The Great Leap Forward in Training – Analyse Your DNA

Apr 14, 2016, 18:59 ET from DNAFit Life Sciences

LONDON, April 14, 2016 /PRNewswire/ --

An independent clinical study shows those who trained to their genetic-makeup improved athletic performance almost three times more than those on mismatched training programmes.

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It's supported by reigning British Olympic and World Long Jump Champion Greg Rutherford  (pictured) who's using DNAFit to go for gold at Rio 2016. 

The eight week study, published in the Biology of Sport, was conducted at the University of Central Lancashire with 28 young sportsmen and 39 young male football players.

Participants took the DNAFit test, which screens 45 gene variants scientifically linked to a body's response to training and nutrition. DNAFit's worked with elite sportspeople and English Premier League football clubs.

The test uses its DNAFit Peak Performance Algorithm and validated genetic variant scoring methods to determine your genetic power/endurance response ratio, to help devise bespoke training.

Half the participants were given genetically matched training programmes - high intensity training for those with a power bias, low intensity for those with an endurance bias. The rest were mismatched - those with more power given low intensity training, those with more endurance, high intensity. Neither subjects nor trainers knew whether their programme was matched or not.

Participants underwent two fitness tests to measure power and endurance; power by a countermovement jump (CMJ), endurance by an aerobic three minute cycle test.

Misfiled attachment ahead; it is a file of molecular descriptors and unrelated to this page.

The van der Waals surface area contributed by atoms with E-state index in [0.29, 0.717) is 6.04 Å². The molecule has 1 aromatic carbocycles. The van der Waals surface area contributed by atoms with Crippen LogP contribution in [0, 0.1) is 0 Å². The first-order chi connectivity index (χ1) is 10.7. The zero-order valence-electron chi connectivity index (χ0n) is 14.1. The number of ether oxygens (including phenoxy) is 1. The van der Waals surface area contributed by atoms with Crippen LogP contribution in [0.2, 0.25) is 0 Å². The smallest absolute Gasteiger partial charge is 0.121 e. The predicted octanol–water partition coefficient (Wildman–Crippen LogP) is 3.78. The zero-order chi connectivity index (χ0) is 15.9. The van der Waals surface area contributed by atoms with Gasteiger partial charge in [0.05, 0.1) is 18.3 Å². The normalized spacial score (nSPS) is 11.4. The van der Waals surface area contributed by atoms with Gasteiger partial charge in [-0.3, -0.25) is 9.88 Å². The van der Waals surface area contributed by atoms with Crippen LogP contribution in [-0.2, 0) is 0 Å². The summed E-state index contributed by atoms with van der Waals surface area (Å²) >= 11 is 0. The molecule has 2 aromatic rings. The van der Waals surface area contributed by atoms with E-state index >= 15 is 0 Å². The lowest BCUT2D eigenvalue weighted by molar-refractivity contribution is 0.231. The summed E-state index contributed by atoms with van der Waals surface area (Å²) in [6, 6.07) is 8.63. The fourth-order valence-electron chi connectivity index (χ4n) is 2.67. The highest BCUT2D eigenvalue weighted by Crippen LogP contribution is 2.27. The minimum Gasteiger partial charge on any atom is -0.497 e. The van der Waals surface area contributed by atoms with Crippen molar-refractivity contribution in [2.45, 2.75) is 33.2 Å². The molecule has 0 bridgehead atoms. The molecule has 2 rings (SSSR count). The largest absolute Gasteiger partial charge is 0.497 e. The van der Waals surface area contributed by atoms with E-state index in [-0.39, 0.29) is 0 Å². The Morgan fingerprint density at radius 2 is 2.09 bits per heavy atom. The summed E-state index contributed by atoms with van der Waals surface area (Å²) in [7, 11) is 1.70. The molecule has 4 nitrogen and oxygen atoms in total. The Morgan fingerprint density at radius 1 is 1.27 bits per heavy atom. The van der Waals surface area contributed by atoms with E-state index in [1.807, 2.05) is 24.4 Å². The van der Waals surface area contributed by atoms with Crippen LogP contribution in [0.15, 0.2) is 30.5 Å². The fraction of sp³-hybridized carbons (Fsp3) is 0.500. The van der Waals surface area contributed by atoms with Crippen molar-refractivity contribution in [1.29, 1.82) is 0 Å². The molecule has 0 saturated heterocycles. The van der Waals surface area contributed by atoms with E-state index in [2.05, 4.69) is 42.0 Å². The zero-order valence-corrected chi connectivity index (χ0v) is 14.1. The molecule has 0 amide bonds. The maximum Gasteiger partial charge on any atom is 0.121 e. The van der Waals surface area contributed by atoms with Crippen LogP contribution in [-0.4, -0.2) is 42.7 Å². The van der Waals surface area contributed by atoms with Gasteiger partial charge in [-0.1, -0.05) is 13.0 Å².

After eight weeks, the genetically matched group improved their CMJ by 7.4% and the mismatched by 2.6%. In the cycle test, the matched group saw an average 6.2% improvement compared to 2.3% for the mismatched.

DNAFit also detects raised risk of developing connective tissue injury, recovery speed from hard exercise and VO2 Max trainability.

Greg Rutherford's DNAFit test revealed his Power/Endurance response ratio was majority power response with some endurance - 53.8% Power, 46.2% Endurance. His genetic recovery speed and injury risk were medium.

Greg said: "The big difference I've noticed in the last year, since understanding my genetic data, is a great improvement in my strength and power in the gym. I've been hitting huge personal bests in the weight room and applying the DNAFit Peak Performance Algorithm has been a key part in this improvement."

DNAFit founder Avi Lasarow added: "We believe genetics are an important part of performance, whether at an elite level like Greg or for those who just want to get fit and eat well. I am confident this research and our scientifically-based genetic testing capability will not only transform sport but also the health and fitness markets."

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The study - 'A genetic-based algorithm for personalized resistance training' - at

SOURCE DNAFit Life Sciences